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Posts Tagged ‘happiness’

I’m sitting in my favorite café in my colonial Mexican city. I think of it as a very small Paris. I am going over the Spanish translation of my first novel Playing for Pancho Villa. I must have started this project a year or more ago. My wonderful translators, a Mexican poet and a French professor of French, have long since finished the translation—an enormous job. And then I have to come after them, checking each word for its fullest correct equivalent. I am on my last two chapters out of thirty-two. I am hoping the huge Spanish speaking world will read this novel more than English readers have. Its plot and general flavor may seem less foreign to them.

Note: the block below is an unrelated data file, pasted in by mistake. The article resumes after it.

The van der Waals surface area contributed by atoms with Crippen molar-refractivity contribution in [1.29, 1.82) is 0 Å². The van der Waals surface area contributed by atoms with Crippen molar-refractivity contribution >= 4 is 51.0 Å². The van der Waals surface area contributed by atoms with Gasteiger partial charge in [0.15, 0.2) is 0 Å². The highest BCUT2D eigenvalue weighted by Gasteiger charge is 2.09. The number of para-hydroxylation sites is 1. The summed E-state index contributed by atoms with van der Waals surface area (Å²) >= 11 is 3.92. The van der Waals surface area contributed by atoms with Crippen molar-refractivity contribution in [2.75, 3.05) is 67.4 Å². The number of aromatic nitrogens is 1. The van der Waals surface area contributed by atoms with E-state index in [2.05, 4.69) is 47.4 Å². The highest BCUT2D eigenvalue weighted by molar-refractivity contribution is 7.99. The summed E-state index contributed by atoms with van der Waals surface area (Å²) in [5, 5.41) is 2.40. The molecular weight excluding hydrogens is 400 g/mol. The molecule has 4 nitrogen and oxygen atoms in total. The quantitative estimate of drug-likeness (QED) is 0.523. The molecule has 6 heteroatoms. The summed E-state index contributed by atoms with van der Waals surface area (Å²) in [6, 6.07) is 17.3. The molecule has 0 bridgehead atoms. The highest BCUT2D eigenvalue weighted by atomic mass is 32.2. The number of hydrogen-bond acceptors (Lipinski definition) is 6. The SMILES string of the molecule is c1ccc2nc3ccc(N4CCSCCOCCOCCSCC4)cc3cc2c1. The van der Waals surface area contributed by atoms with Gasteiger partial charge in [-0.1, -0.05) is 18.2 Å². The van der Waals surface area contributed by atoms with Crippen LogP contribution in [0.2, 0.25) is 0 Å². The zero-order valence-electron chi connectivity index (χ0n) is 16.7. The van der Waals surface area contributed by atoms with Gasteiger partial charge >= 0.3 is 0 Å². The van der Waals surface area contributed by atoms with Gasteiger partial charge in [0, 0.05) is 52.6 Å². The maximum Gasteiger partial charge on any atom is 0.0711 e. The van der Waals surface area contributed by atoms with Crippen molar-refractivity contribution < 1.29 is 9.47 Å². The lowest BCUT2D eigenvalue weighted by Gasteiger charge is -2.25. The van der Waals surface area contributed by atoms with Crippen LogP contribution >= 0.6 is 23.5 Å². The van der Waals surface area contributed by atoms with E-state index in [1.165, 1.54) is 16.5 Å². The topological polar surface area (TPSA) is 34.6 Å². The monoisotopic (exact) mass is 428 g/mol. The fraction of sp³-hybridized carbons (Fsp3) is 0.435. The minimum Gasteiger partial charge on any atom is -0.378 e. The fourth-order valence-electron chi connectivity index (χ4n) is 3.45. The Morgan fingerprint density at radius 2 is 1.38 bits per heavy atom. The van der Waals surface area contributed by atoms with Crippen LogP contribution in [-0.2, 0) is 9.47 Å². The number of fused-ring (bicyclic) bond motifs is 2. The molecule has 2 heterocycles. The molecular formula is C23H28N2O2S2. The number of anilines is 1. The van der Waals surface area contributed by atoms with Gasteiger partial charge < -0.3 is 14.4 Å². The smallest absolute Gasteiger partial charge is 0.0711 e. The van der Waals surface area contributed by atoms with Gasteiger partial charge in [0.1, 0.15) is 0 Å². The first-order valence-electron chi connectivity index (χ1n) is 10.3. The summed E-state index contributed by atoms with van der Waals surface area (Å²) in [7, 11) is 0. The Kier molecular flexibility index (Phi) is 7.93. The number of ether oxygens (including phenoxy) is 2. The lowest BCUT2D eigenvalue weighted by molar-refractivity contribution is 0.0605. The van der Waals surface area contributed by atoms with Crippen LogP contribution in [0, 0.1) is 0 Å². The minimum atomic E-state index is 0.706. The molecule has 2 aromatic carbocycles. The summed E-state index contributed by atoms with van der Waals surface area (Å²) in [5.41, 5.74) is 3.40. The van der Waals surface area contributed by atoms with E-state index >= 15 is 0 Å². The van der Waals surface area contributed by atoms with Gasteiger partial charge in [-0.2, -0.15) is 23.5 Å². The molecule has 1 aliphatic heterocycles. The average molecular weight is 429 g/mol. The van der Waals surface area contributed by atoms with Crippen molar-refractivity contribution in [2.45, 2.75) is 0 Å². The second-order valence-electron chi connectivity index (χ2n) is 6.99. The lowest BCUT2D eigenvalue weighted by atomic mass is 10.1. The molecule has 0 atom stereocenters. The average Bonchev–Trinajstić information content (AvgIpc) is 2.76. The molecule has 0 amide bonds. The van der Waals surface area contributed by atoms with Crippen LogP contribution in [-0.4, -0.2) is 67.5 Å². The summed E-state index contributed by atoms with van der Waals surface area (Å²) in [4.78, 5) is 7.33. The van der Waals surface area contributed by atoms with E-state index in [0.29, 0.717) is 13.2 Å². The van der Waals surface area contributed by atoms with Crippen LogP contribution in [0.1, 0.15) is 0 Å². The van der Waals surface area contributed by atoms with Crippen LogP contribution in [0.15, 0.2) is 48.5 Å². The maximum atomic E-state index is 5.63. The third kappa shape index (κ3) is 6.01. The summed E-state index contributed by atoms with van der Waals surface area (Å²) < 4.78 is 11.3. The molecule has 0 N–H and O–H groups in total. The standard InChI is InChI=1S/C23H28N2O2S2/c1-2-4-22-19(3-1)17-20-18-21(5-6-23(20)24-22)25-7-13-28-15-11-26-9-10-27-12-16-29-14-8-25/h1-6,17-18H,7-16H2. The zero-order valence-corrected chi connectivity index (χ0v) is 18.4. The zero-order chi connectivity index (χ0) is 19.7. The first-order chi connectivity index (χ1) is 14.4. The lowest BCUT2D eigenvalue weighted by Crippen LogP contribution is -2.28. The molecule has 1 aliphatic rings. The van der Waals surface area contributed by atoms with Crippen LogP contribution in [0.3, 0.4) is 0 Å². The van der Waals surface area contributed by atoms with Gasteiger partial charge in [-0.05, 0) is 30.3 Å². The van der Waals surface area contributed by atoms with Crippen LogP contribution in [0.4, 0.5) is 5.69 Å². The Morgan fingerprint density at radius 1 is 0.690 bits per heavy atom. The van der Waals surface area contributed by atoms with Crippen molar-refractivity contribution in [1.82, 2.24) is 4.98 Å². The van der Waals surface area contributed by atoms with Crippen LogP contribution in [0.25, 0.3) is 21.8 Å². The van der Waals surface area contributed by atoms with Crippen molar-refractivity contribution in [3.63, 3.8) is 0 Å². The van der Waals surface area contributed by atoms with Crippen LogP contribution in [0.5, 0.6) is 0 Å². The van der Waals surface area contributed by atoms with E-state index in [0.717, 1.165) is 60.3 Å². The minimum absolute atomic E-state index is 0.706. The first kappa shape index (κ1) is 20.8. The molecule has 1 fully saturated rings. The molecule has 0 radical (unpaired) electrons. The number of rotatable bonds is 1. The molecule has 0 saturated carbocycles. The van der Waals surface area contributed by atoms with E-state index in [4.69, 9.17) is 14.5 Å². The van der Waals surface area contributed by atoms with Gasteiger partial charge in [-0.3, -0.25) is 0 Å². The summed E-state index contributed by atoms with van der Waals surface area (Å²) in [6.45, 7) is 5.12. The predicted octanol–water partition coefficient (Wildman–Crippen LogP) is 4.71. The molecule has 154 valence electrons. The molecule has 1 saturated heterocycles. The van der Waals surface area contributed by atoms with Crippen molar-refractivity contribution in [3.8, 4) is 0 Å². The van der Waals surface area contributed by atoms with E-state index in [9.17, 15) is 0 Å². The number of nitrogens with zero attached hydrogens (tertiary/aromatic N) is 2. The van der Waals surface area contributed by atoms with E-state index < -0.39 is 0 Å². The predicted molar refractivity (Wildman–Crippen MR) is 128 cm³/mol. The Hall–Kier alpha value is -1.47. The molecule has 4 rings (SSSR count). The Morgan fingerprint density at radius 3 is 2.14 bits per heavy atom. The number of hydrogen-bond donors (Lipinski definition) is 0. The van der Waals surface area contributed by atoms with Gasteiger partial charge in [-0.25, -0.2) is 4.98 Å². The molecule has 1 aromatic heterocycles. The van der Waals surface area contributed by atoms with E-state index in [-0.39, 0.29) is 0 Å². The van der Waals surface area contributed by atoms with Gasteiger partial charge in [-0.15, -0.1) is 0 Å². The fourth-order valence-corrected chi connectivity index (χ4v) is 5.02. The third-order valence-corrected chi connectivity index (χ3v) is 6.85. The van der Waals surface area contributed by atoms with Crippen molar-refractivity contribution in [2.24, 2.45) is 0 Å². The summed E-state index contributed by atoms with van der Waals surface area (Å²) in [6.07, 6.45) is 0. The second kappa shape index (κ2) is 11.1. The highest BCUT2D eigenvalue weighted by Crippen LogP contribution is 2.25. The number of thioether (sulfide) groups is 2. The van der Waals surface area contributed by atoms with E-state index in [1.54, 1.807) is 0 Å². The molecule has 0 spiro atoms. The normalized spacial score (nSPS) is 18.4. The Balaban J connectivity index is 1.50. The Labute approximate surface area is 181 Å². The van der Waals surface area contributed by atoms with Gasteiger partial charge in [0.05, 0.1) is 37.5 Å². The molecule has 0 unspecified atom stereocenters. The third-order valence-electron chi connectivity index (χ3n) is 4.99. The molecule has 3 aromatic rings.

The dog, a bitch, tail wagging and delighted to see us all, a sort of Labrador mutt—I have since learned her name is Chia—comes through the always open door. She goes to everyone in the big room, mostly university students working at things and drinking tea. Several young women are hanging an exhibition of photographs and calling out adjustments across the room. A small film crew comes in and sets up in the middle of the gentle chaos. A young woman sits across from me, brushing on makeup. What? To make her more pale, remove any blemishes? Perhaps they are making a one-day movie. It is the end of the annual Guanajuato International Film Festival, and little groups of young filmmakers are competing to win in that category.